Figure 1
Figure 1

Progression-free survival based on chemosensitivity assay result.

Data from Gallion H, Christopherson WA, Coleman RL, et al. Progression-free interval in ovarian cancer and predictive value of an ex vivo chemoresponse assay. Int J Gynecol Cancer 2006;16:194–201.

Citation: Journal of the National Comprehensive Cancer Network J Natl Compr Canc Netw 9, 1; 10.6004/jnccn.2011.0009

In Vivo Versus In Vitro Testing

These retrospective studies clearly document that chemosensitivity assays in general, and the ChemoFx assay in particular, predict progression-free survival in recurrent ovarian cancer and overall survival in ovarian cancer. Although these data may not convince every clinician to rely on assays when selecting treatment, all clinicians use a form of chemosensitivity testing. The question is, do clinicians rely on laboratory in vitro testing or in vivo real-life testing? When relying solely on the patient's in vivo response to treatment as measured through examination, CA-125 level, and imaging, most patients are treated with a drug that is more likely to fail than to succeed. The drugs NCCN recommends for treating recurrent disease typically have response rates of 6% to 25%. Researchers at Northwestern recently studied the question of whether response to one salvage drug predicts the response to another in platinum-resistant ovarian cancer, and found that it was not predictive.13 This was a retrospective analysis of 114 women with primary or secondary platinum-resistant ovarian cancer. All women were treated with both monthly liposomal doxorubicin and weekly topotecan in sequence as first salvage single-agent chemotherapy after developing platinum-resistant recurrent ovarian cancer. In this cohort of women, the response rate to liposomal doxorubicin was 25%, and 24% to weekly topotecan. A response to either treatment, but not to both, was seen in 44% of patients. Only 4% of patients experienced response to both drugs, in contrast to the 44% who experienced response to only one (Figure 3). Although nearly half of the patients experienced benefit from chemotherapy, no clinical factors in the platinum-resistant patient cohort predicted which drug would yield a response. Ideally, laboratory data would guide this drug choice so the patient is first offered the drug most likely to provide clinical benefit. ChemoFx, the most commonly used chemosensitivity in vitro assay, has a 0.70 correlation with clinical response, which is clearly better than the 25% empiric selection.14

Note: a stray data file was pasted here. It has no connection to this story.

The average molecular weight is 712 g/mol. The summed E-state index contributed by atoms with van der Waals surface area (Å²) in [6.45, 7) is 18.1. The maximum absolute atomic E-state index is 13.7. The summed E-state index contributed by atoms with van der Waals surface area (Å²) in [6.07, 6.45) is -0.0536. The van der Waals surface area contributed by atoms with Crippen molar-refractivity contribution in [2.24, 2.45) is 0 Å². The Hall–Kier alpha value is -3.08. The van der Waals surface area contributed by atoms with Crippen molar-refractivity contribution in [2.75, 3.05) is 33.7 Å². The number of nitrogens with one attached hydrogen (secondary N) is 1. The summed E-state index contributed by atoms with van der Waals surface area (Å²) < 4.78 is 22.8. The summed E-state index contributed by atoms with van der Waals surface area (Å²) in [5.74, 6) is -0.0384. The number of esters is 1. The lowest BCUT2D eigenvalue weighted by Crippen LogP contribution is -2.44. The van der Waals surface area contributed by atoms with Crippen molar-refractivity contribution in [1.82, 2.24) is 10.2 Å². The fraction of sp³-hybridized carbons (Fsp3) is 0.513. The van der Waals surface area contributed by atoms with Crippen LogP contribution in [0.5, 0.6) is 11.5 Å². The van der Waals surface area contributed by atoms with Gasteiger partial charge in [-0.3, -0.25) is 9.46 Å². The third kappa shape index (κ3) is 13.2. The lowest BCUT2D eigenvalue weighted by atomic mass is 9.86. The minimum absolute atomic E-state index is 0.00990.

Figure 2
Figure 2

Overall survival based on assay results.

Data from Herzog TJ, Krivak TC, Fader AN, Coleman RL. Chemosensitivity testing with ChemoFx and overall survival in primary ovarian cancer. Am J Obstet Gynecol 2010;203: 68.e1–6.

Citation: Journal of the National Comprehensive Cancer Network J Natl Compr Canc Netw 9, 1; 10.6004/jnccn.2011.0009

Can We Continue to Rely Solely on Clinical Features in Our Selection of Salvage Therapy?

Prognostic factors for women with recurrent ovarian cancer include histology, CA-125 level, radiographic versus clinical disease, and treatment-free interval.15 In 1989, Blackledge et al.16 published a multivariate analysis of factors predicting response in 5 different phase II ovarian cancer clinical trials. He showed that the longer the interval from last treatment, the higher the probability of response, and that time to progression was more predictive of response than the treatment drug. In 1991, a retrospective analysis of women who experienced relapse after initial platinum-based chemotherapy was published,17 which evolved the concept of treatment-free interval by noting the predictive value of the “cisplatinum-free interval.”

Those who disagree on this issue will likely argue that these prognostic factors are the paint on the oncologist's palette that create the art of clinical oncology. Surely, with the aid of laboratory information, patients can hope for more than creative inspiration. Similarly, criticisms of the retrospective nature of most of the data supporting the benefit of chemosensitivity assays ignore the fact that the concept of platinum-sensitivity was based on and adopted entirely from retrospective analyses.